Despite half of parents surveyed saying storytelling time enables them to spend quality time with their children, and 47 per cent knowing their children enjoy having stories read to them, UK parents are becoming too busy to read to their kids.
Offering tips, tricks and guidance designed to help modern parents create shared family story time experiences, Disney has brought together a panel of storytelling experts to form the Winnie the Pooh Storytelling Academy which includes broadcaster and mum-of-two, Zoe Ball, child psychologist Emma Kenny, and Disney’s Justine Finch.
The research found that, in such a digital age, rather than embracing its positive potential a massive two thirds of parents and grandparents polled feel that modern technology in the home is distracting them from storytelling. As well as this, almost a third of the Parenting population are too tired for tales, while another third feel that they get home from work too late, and a further fifth feel distracted by other activities at home.
I am a great believer in the magic of bedtime stories and hope that the Winnie the Pooh Storytelling Academy will inspire other parents. When I was young my dad would enthusiastically read tales...
Disney surveyed 1,000 UK parents and grandparents of children under six years and found mums are twice as likely to be found book-in-hand at bedtime, followed by dads and grandparents. In fact, children prefer mums followed by grandparents, while dads lag behind. The only places in the country to buck this trend are East Anglia, the Midlands and Yorkshire and the Humber, where grandparents and dads take the lead on telling stories.
Lack of confidence to blame
Lacking confidence in storytelling may be to blame, as over one third of parents and grandparents wish they were better storytellers. It is the UK male population who claim to lack in confidence with only just over half of those polled rating themselves as ‘good’ story tellers, compared to over two thirds of women polled. One potential reason for this that the survey revealed might be that women were read to more when they were children.
The survey also shows that confidence in storytelling comes with experience as a whopping 81 per cent of those aged over 55 regard themselves as good storytellers compared to 44 per cent of 18-24 year olds. Additionally, traditional tales remain most popular as the vast majority (84 per cent) of the respondents nostalgically favour stories that they themselves were read as children.
Interestingly, it is the younger age group who are more nostalgic – those aged 18-24 years are most likely to read their children the same stories that they were read as children and over a quarter prefer to tell classic stories like Winnie the Pooh, with only a very small percentage preferring to make up their own stories. Those from the land of great poets, Wales, are the most likely to be found conjuring up their own bedtime tales for kids.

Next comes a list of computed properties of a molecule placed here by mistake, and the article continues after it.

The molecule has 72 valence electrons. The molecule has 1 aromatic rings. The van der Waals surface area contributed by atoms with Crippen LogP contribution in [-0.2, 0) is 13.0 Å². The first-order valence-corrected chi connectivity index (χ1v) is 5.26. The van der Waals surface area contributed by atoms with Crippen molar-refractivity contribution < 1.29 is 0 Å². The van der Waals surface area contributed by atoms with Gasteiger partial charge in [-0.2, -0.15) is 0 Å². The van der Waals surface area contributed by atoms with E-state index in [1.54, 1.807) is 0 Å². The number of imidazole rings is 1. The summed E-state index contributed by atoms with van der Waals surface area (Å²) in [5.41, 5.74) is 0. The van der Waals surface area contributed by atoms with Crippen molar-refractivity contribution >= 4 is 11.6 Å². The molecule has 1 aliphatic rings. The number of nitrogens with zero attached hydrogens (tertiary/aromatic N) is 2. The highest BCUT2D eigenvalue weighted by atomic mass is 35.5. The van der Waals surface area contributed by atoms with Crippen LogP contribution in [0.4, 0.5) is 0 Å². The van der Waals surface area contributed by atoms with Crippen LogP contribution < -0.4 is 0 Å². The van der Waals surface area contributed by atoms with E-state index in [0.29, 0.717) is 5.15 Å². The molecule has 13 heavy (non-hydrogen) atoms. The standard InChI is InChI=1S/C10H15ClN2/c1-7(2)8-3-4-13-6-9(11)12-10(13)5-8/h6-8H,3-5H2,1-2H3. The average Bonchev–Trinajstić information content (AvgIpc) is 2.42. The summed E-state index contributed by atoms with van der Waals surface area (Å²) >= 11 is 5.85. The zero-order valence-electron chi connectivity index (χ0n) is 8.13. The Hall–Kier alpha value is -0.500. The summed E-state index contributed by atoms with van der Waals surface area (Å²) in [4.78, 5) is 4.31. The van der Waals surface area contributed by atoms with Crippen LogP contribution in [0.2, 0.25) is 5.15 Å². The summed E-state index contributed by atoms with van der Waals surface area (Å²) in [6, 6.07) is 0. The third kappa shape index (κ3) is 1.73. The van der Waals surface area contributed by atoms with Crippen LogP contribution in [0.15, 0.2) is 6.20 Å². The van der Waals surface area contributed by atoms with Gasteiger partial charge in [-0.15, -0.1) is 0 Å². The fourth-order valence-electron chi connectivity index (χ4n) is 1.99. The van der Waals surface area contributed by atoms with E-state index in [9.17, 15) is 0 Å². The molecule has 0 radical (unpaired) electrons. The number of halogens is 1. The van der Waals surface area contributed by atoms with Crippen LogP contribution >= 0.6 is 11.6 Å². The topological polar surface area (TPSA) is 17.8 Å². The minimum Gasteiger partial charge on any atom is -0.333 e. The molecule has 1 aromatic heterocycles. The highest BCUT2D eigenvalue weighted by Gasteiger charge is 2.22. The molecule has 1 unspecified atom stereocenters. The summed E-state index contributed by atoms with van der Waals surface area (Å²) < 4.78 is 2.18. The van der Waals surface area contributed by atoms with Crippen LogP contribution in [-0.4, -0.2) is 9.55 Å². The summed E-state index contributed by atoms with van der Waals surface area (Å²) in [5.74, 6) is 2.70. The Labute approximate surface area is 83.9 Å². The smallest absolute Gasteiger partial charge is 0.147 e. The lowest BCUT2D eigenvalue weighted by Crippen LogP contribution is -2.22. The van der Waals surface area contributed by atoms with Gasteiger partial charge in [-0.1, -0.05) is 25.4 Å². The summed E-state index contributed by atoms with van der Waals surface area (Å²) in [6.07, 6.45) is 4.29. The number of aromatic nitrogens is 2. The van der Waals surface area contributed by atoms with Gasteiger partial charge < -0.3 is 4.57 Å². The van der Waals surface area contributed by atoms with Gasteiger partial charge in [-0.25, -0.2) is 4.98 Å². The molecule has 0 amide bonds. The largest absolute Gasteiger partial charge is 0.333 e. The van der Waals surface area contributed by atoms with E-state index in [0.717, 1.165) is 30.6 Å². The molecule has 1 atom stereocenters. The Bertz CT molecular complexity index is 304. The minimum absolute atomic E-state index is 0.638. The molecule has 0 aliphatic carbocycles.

Winnie the Pooh Storytelling Academy
Disney's Winnie the Pooh Storytelling Academy is an online resource offering a wide range of tips, tricks and guidance designed to show modern parents how both traditional and modern multimedia storytelling techniques can help them achieve a rich, shared family story time experience.
Zoe Ball, TV and Radio presenter and mother of two, said: “I am a great believer in the magic of Bedtime Stories and hope that the Winnie the Pooh Storytelling Academy will inspire other parents. When I was young my dad would enthusiastically read tales of Winnie the Pooh, Piglet, Tigger and friends to me, and put on daft voices to really bring the story to life. These are memories which I treasure and now I can share those special Bedtime Stories with my own children."
Justine Finch, Winnie the Pooh expert at Disney, said: “Disney has a rich heritage in bringing to life the tales of Winnie the Pooh and his friends from the Hundred Acre Wood, and bringing stories to life is something we want to encourage UK parents to do. We set up the Winnie the Pooh Storytelling Academy as a valuable online resource where parents and grandparents who face storytelling challenges such as a lack of confidence or distractions can go to pick up tips and tricks from our panel of experts.
“In this hyper-connected world we want to help them to keep the art of storytelling alive for the next generation via a whole host of media like iPad apps, audio books and the traditional hardback, to create memorable shared family experiences," she said.
The Disney Winnie the Pooh Storytelling Academy can be found here: www.disney.co.uk/winniethepooh/storytelling